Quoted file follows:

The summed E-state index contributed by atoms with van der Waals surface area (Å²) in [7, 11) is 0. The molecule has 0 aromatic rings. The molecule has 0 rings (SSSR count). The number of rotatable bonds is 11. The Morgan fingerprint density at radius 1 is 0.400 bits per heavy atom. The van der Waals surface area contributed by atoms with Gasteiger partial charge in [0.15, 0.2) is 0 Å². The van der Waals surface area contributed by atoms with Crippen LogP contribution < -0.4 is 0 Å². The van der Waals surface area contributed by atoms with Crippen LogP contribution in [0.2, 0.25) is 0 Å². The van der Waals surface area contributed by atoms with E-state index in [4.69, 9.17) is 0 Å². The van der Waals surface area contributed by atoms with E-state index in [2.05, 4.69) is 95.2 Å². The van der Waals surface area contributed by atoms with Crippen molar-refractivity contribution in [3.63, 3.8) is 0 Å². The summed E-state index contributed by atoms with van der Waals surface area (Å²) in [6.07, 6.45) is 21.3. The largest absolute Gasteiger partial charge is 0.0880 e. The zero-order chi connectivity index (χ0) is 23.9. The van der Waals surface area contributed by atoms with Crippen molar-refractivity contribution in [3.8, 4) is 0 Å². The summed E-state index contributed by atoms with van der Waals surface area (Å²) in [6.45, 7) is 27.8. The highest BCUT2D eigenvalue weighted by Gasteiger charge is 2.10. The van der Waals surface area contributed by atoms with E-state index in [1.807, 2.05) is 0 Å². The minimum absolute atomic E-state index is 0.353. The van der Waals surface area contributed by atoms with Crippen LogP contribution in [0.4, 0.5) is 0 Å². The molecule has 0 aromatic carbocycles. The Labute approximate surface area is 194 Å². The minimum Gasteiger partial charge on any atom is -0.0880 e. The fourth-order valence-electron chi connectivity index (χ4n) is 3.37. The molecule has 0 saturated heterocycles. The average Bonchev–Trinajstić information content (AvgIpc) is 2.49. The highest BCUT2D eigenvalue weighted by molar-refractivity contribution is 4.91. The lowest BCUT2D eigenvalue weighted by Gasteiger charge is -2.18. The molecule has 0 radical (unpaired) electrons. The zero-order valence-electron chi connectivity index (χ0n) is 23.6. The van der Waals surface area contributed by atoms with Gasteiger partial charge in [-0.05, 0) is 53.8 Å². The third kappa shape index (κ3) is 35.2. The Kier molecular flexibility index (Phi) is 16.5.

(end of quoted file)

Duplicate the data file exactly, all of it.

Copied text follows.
The summed E-state index contributed by atoms with van der Waals surface area (Å²) in [7, 11) is 0. The molecule has 0 aromatic rings. The molecule has 0 rings (SSSR count). The number of rotatable bonds is 11. The Morgan fingerprint density at radius 1 is 0.400 bits per heavy atom. The van der Waals surface area contributed by atoms with Gasteiger partial charge in [0.15, 0.2) is 0 Å². The van der Waals surface area contributed by atoms with Crippen LogP contribution < -0.4 is 0 Å². The van der Waals surface area contributed by atoms with Crippen LogP contribution in [0.2, 0.25) is 0 Å². The van der Waals surface area contributed by atoms with E-state index in [4.69, 9.17) is 0 Å². The van der Waals surface area contributed by atoms with E-state index in [2.05, 4.69) is 95.2 Å². The van der Waals surface area contributed by atoms with Crippen molar-refractivity contribution in [3.63, 3.8) is 0 Å². The summed E-state index contributed by atoms with van der Waals surface area (Å²) in [6.07, 6.45) is 21.3. The largest absolute Gasteiger partial charge is 0.0880 e. The zero-order chi connectivity index (χ0) is 23.9. The van der Waals surface area contributed by atoms with Crippen molar-refractivity contribution in [3.8, 4) is 0 Å². The summed E-state index contributed by atoms with van der Waals surface area (Å²) in [6.45, 7) is 27.8. The highest BCUT2D eigenvalue weighted by Gasteiger charge is 2.10. The van der Waals surface area contributed by atoms with E-state index in [1.807, 2.05) is 0 Å². The minimum absolute atomic E-state index is 0.353. The van der Waals surface area contributed by atoms with Crippen LogP contribution in [0.4, 0.5) is 0 Å². The molecule has 0 aromatic carbocycles. The Labute approximate surface area is 194 Å². The minimum Gasteiger partial charge on any atom is -0.0880 e. The fourth-order valence-electron chi connectivity index (χ4n) is 3.37. The molecule has 0 saturated heterocycles. The average Bonchev–Trinajstić information content (AvgIpc) is 2.49. The highest BCUT2D eigenvalue weighted by molar-refractivity contribution is 4.91. The lowest BCUT2D eigenvalue weighted by Gasteiger charge is -2.18. The molecule has 0 radical (unpaired) electrons. The zero-order valence-electron chi connectivity index (χ0n) is 23.6. The van der Waals surface area contributed by atoms with Gasteiger partial charge in [-0.05, 0) is 53.8 Å². The third kappa shape index (κ3) is 35.2. The Kier molecular flexibility index (Phi) is 16.5.